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Charles Dickens > Bleak House > Chapter LXIII

Bleak House

Chapter LXIII

Steel and Iron

George's Shooting Gallery is to let, and the stock is sold off, and
George himself is at Chesney Wold attending on Sir Leicester in his
rides and riding very near his bridle-rein because of the uncertain
hand with which he guides his horse. But not to-day is George so
occupied. He is journeying to-day into the iron country farther
north to look about him.

As he comes into the iron country farther north, such fresh green
woods as those of Chesney Wold are left behind; and coal pits and
ashes, high chimneys and red bricks, blighted verdure, scorching
fires, and a heavy never-lightening cloud of smoke become the
features of the scenery. Among such objects rides the trooper,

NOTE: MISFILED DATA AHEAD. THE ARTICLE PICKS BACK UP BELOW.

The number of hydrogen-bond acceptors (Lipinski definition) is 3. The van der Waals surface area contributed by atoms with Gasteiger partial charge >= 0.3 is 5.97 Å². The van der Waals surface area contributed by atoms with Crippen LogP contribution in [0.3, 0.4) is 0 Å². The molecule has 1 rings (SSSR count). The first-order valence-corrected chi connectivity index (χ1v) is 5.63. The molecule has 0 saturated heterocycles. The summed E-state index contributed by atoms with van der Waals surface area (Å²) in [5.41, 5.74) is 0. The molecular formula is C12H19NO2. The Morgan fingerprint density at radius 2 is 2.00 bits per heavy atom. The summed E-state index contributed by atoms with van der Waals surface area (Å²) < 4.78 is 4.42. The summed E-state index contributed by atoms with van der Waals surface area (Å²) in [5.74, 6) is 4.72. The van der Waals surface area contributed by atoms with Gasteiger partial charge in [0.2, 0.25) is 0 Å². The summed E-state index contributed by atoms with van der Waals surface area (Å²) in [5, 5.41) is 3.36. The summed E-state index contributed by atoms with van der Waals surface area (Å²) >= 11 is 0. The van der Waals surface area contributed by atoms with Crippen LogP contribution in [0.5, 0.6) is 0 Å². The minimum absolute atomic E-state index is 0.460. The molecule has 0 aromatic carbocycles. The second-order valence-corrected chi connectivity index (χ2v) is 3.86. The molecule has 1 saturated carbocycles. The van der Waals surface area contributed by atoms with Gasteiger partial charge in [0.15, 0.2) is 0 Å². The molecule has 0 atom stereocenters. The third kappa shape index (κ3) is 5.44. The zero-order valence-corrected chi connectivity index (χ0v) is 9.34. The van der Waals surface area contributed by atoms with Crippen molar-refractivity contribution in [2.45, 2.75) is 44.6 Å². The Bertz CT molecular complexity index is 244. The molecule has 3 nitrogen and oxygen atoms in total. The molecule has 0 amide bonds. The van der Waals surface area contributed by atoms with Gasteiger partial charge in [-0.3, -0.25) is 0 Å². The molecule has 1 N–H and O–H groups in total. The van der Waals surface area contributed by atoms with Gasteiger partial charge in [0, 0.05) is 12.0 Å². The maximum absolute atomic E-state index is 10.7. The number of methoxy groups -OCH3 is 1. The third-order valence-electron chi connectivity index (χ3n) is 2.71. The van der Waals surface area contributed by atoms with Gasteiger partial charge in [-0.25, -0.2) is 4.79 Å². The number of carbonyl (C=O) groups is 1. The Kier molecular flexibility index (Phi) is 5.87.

looking about him and always looking for something he has come to

At last, on the black canal bridge of a busy town, with a clang of
iron in it, and more fires and more smoke than he has seen yet, the
trooper, swart with the dust of the coal roads, checks his horse
and asks a workman does he know the name of Rouncewell thereabouts.

"Why, master," quoth the workman, "do I know my own name?"

"'Tis so well known here, is it, comrade?" asks the trooper.

"Rouncewell's? Ah! You're right."

"And where might it be now?" asks the trooper with a glance before

"The bank, the factory, or the house?" the workman wants to know.

"Hum! Rouncewell's is so great apparently," mutters the trooper,
stroking his chin, "that I have as good as half a mind to go back
again. Why, I don't know which I want. Should I find Mr.
Rouncewell at the factory, do you think?"

"Tain't easy to say where you'd find him--at this time of the day
you might find either him or his son there, if he's in town; but
his contracts take him away."

And which is the factory? Why, he sees those chimneys--the tallest